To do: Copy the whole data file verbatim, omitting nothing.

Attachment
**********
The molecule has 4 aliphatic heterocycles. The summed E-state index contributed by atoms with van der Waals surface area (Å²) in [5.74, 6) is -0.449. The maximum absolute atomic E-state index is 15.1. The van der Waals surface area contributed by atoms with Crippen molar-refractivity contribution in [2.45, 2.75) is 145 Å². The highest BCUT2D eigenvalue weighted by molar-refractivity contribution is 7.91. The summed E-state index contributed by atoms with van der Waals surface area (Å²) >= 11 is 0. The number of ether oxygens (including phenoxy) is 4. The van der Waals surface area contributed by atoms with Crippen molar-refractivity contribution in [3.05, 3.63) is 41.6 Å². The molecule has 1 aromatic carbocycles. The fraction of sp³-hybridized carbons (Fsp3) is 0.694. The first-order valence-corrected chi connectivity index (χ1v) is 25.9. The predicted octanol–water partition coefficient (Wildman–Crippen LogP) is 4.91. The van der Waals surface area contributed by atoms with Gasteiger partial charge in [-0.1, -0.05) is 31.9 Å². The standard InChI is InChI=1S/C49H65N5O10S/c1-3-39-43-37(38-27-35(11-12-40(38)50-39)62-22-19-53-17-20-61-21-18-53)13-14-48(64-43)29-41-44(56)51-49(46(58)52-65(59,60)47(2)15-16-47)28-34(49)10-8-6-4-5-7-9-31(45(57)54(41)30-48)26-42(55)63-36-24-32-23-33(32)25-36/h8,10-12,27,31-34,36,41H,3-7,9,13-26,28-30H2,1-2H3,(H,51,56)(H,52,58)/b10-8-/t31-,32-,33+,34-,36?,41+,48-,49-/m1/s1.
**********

The molecule has 4 aliphatic heterocycles. The summed E-state index contributed by atoms with van der Waals surface area (Å²) in [5.74, 6) is -0.449. The maximum absolute atomic E-state index is 15.1. The van der Waals surface area contributed by atoms with Crippen molar-refractivity contribution in [2.45, 2.75) is 145 Å². The highest BCUT2D eigenvalue weighted by molar-refractivity contribution is 7.91. The summed E-state index contributed by atoms with van der Waals surface area (Å²) >= 11 is 0. The number of ether oxygens (including phenoxy) is 4. The van der Waals surface area contributed by atoms with Crippen molar-refractivity contribution in [3.05, 3.63) is 41.6 Å². The molecule has 1 aromatic carbocycles. The fraction of sp³-hybridized carbons (Fsp3) is 0.694. The first-order valence-corrected chi connectivity index (χ1v) is 25.9. The predicted octanol–water partition coefficient (Wildman–Crippen LogP) is 4.91. The van der Waals surface area contributed by atoms with Gasteiger partial charge in [-0.1, -0.05) is 31.9 Å². The standard InChI is InChI=1S/C49H65N5O10S/c1-3-39-43-37(38-27-35(11-12-40(38)50-39)62-22-19-53-17-20-61-21-18-53)13-14-48(64-43)29-41-44(56)51-49(46(58)52-65(59,60)47(2)15-16-47)28-34(49)10-8-6-4-5-7-9-31(45(57)54(41)30-48)26-42(55)63-36-24-32-23-33(32)25-36/h8,10-12,27,31-34,36,41H,3-7,9,13-26,28-30H2,1-2H3,(H,51,56)(H,52,58)/b10-8-/t31-,32-,33+,34-,36?,41+,48-,49-/m1/s1.